Bland said AHS understands travel can be a burden for some patients, but non-medication procedural abortion requires surgeons, anesthetists, nursing staff, an operating room, and counselling supports both pre- and post-procedure, and these individuals need to do the procedure regularly to stay competent.
Mifegymiso, a medical abortion pill, is available at no cost to Albertans who have a pregnancy between six and nine weeks. Bland said the pill has significantly improved access to abortion services throughout the province, including in rural areas.
Later in the day, and in response to the U.S. Supreme Court leaked draft decision, NDP Edmonton-Highlands-Norwood MLA Janis Irwin intended to move a motion, Standing Order 42, that would adjourn the ordinary business of the legislature to debate women’s rights and reproductive issues.
“This legislature must affirm access to reproductive health services, including abortion services, because it truly is a fundamental right and freedom for all Albertans. This legislature must condemn any decision of the Supreme Court of the United States that would limit reproductive rights,” Irwin said.
Associate Minister of Status of Women and MLA for Calgary-Glenmore Whitney Issik said she rejected most of the premise of the motion because the draft was unverified, the decision was in a foreign court and does not affect Canadian law, and abortion is under federal jurisdiction.
Issik said there are a lot of issues to speak about when it comes to women’s health issues, in time.
“In the meantime, I don’t see this as anywhere near an emergency debate. Again, the premise of it, with respect to dealing with foreign courts, does not at all indicate we should have an emergency debate about it,” Issik said.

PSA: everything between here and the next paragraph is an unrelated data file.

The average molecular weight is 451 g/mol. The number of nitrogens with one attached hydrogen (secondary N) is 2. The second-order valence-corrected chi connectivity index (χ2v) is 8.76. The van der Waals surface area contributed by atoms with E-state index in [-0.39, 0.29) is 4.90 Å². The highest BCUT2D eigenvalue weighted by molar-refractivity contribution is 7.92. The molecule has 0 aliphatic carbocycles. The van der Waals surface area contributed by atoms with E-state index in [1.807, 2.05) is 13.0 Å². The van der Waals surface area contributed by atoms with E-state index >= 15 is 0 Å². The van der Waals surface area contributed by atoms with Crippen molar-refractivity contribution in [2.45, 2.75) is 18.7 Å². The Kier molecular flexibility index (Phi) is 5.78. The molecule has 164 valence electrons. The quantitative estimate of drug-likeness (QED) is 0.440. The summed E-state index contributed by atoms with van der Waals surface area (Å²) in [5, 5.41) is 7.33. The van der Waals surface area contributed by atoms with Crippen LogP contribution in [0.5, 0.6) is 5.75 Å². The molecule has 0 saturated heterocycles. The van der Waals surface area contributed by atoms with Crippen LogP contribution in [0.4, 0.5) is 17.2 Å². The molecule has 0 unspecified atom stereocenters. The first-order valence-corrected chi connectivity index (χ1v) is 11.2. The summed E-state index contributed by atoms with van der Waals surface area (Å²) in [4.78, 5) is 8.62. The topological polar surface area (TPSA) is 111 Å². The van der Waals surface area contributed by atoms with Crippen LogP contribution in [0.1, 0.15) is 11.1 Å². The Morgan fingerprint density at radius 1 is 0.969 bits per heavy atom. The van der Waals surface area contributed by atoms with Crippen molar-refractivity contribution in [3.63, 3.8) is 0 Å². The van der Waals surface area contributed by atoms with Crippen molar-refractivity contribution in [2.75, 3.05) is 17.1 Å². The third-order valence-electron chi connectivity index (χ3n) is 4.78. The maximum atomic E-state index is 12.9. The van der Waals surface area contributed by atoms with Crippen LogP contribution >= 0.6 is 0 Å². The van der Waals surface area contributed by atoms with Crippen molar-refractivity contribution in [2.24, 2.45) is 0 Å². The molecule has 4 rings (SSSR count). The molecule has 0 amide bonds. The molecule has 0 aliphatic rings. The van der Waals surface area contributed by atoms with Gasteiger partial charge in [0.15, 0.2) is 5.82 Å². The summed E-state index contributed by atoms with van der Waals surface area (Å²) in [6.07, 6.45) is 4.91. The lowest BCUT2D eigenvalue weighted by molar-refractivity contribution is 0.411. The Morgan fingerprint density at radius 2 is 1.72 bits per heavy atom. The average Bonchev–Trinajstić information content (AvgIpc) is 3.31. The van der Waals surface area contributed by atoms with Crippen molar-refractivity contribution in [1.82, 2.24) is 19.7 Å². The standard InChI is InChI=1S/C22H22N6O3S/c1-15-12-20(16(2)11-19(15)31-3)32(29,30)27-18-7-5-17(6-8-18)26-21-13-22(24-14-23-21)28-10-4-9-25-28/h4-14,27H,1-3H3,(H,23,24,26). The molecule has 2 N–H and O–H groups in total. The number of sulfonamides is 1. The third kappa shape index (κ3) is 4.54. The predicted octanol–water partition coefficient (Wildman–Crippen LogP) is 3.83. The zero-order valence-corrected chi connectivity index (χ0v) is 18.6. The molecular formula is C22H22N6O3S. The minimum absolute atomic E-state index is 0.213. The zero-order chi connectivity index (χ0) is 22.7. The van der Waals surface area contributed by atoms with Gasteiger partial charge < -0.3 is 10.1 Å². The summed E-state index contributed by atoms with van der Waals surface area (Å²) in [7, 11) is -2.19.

The motion, which required unanimous consent, did not pass.
Gerrard said politically she understands where the provincial government is coming from, as they want to focus on Alberta issues, but she also wants to know that things are safe here.
“We want to know who's leading our province and we want to know where he stands on issues that affect millions and millions and millions of people,” she said.
Gerrard also believes abortion is an issue that needs to be tackled head-on here in Canada. She thinks abortion rights issues in the U.S. could impact abortion rights here in Canada, as socially we are “inextricably linked with U.S. politics, culture, and social decisions.”
She said Bill C-233, which would ban sex-selective abortion, was defeated in the House of Commons on June 2, 2021 — a move at chipping away at abortion legislation and limiting choice.
“And a limit on choice means really no choice. If there really is pro-choice, that must be all or nothing,” she said.
Gerrard said Bill C-233 shows that restricting reproductive rights does happen in Canada and that these issues are relevant here “and so we should be talking about it in Canada.”
“Canada getting ahead of that, I think, would be a good … by saying that we support the right to choose, no matter what our American neighbours say. That is very, very important,” she said.
Data from the Canadian Institute for Health Information showed 11,983 abortions were reported by clinics and hospitals in Alberta in 2020.
The total number of abortions in Canada in 2020 was 74,155, with the annual abortion rate per 1,000 women aged 15 to 44 at 10.1 out of 1,000 people, as reported by the institute.
Those numbers do not include most medical abortions, which have become more accessible in primary-care settings, according to the institute, and the “volumes reported are believed to underestimate the true number of induced abortions in Canada.”